ON March 31 this year, the Union government released the draft Right to Information (RTI) Rules, 2017, for public consultation. The draft rules, all 22 of them, were ostensibly proposed to implement the RTI Act in a better manner. However, within days of their release the rules became controversial, with civil society groups and opposition parties criticising them and an international non-profit even terming one of the rules a “death sentence” for RTI users.
But the criticism of these draft rules, which are yet to be notified, was not only limited to civil society and the opposition parties. Frontline has learnt that voices critical of the new rules have been raised within the government too. M. Sridhar Acharyulu, a serving Central Information Commissioner, has sent a 10-page response to the Department of Personnel and Training (DoPT), the nodal government department that drafted and released the rules.
Acharyulu’s response, accessed by Frontline, expresses the former law professor’s suggestions and deftly worded criticisms about the draft rules in extensive detail. It raises questions about several problematic rules, seeks their withdrawal or redrafting, and flags at least one as “illegal”.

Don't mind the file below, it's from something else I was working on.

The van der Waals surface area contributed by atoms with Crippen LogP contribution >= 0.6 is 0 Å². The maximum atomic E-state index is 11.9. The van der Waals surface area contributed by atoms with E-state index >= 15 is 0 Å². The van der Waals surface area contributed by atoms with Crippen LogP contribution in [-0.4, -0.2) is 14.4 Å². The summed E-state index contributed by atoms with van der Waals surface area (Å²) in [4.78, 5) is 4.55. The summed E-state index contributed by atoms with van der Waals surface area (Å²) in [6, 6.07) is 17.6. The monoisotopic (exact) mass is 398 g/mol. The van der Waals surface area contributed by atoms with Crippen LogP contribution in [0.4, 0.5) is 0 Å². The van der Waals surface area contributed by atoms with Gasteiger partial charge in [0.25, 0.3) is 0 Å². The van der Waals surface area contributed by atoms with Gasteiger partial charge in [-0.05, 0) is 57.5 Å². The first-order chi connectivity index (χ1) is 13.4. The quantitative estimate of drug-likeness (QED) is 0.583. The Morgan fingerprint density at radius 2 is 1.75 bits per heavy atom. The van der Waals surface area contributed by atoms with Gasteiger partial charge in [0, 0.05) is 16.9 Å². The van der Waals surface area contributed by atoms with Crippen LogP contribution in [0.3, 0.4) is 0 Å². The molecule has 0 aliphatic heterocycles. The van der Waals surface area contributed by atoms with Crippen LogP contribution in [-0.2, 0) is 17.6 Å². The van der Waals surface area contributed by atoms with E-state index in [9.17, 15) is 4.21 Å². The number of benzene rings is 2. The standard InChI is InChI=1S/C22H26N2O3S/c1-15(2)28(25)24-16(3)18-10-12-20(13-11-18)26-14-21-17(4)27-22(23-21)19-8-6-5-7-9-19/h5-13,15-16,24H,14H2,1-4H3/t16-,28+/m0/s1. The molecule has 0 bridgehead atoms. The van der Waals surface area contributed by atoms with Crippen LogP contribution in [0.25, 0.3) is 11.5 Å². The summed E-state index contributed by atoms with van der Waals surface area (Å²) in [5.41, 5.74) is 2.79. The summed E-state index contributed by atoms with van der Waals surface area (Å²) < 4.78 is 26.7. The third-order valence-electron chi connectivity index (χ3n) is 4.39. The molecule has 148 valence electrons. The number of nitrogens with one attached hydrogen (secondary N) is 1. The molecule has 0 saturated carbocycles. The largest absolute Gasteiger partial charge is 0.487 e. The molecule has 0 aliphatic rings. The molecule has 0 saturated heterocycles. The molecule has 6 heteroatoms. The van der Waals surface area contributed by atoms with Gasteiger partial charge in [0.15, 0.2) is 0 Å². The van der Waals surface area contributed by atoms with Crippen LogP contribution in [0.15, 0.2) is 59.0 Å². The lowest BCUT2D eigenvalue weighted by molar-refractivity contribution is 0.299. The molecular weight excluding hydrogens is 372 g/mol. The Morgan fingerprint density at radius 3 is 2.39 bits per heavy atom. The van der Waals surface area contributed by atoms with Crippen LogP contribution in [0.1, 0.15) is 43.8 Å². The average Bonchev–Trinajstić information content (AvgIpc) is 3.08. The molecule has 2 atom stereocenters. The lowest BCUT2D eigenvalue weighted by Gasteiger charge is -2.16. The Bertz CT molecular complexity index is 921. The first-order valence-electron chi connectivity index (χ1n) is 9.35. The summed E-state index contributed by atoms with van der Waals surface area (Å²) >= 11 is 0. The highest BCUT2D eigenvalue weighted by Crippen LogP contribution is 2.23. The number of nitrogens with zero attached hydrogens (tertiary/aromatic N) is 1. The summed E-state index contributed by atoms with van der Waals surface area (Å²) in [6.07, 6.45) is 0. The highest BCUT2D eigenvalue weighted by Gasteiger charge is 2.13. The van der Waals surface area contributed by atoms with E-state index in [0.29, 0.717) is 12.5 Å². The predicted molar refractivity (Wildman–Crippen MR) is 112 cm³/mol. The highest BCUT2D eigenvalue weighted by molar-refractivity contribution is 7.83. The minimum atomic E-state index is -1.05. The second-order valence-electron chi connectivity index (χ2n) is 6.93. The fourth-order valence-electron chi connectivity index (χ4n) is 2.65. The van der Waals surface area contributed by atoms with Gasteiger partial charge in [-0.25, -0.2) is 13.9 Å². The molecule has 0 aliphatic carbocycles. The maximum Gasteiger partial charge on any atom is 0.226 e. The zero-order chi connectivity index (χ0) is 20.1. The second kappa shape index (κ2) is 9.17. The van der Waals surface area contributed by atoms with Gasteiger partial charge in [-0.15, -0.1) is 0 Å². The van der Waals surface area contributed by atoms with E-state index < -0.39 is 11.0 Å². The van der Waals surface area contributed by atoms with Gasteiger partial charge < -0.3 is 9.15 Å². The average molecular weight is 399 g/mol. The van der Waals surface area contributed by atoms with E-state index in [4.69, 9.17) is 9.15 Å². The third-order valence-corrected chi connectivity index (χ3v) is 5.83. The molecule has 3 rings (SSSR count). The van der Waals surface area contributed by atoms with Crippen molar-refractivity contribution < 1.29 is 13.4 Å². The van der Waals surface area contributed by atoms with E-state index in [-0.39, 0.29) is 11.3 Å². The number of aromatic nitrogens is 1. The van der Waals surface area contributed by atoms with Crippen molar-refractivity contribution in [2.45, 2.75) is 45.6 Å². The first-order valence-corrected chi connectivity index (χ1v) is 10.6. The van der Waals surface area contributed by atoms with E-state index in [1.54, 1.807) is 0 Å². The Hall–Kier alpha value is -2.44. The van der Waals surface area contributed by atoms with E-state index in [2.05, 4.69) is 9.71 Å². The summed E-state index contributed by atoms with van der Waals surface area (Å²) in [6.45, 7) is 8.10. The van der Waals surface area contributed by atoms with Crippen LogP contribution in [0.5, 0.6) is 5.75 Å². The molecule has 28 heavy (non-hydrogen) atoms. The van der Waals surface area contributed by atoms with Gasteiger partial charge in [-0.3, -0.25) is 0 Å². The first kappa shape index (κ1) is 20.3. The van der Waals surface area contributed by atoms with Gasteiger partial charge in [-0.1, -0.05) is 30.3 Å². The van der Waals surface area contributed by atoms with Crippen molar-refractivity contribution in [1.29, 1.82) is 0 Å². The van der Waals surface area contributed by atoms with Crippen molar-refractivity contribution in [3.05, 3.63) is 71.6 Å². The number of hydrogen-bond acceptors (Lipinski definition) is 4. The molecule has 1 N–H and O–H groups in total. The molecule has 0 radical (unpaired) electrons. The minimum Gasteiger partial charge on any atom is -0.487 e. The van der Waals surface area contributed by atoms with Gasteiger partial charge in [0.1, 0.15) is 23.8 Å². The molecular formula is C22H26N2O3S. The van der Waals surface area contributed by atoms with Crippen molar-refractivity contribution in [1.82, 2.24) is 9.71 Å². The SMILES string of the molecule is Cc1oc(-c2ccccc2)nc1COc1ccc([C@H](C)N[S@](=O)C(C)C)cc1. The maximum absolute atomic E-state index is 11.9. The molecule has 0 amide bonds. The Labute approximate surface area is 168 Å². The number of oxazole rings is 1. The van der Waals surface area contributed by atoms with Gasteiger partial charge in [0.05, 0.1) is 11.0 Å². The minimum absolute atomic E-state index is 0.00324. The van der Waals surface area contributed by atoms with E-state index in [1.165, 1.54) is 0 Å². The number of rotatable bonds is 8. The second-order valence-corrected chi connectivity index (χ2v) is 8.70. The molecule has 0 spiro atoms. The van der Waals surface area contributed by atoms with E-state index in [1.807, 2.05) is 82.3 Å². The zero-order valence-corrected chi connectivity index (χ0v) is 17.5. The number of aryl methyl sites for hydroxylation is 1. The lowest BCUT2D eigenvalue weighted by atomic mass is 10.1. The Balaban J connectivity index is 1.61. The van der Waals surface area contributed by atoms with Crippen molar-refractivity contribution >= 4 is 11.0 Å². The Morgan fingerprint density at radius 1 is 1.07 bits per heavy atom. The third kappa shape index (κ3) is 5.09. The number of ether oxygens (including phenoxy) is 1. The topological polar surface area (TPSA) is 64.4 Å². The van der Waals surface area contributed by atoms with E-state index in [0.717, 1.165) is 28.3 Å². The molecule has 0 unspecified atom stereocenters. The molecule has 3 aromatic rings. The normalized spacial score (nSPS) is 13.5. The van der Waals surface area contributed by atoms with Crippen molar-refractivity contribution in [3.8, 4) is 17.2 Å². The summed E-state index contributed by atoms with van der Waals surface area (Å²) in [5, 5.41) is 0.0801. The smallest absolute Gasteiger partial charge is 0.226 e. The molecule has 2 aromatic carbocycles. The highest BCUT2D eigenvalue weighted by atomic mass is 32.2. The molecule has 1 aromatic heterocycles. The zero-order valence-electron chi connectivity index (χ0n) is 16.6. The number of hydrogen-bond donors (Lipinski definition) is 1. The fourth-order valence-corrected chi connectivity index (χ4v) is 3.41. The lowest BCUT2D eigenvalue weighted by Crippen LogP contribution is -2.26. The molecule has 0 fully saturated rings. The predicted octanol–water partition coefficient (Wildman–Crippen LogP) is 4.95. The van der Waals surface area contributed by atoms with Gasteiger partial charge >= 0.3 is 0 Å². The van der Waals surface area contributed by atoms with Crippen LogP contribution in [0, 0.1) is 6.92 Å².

The Central Information Commission (CIC), a 10-member quasi-judicial body, is the topmost adjudicating authority for all requests made by Indian citizens seeking information from public authorities under the RTI Act. Government officials are legally obliged to follow directions and orders passed by the Central Information Commissioners. However, the commission was not consulted by the DoPT when the RTI rules were drafted, even though their actual implementation is the chief responsibility of the commission itself. This is a fact that Acharyulu emphasises at the beginning of his response.
In recent years, dissenting voices from the CIC have been, at best, sporadic and rare. Acharyulu’s detailed and nuanced response to the new rules is, therefore, significant for its straight talk to the DoPT, which reports directly to the Prime Minister’s Office.
The response may be broadly divided into two sections: the first contains his suggestions for the possible introduction of new, detailed procedures that are not there in the draft rules and the second comprises comments on the draft rules proposed by the DoPT. In the comments, Acharyulu raises questions and makes suggestions for rules he is evidently not impressed by.
Published in frontline.in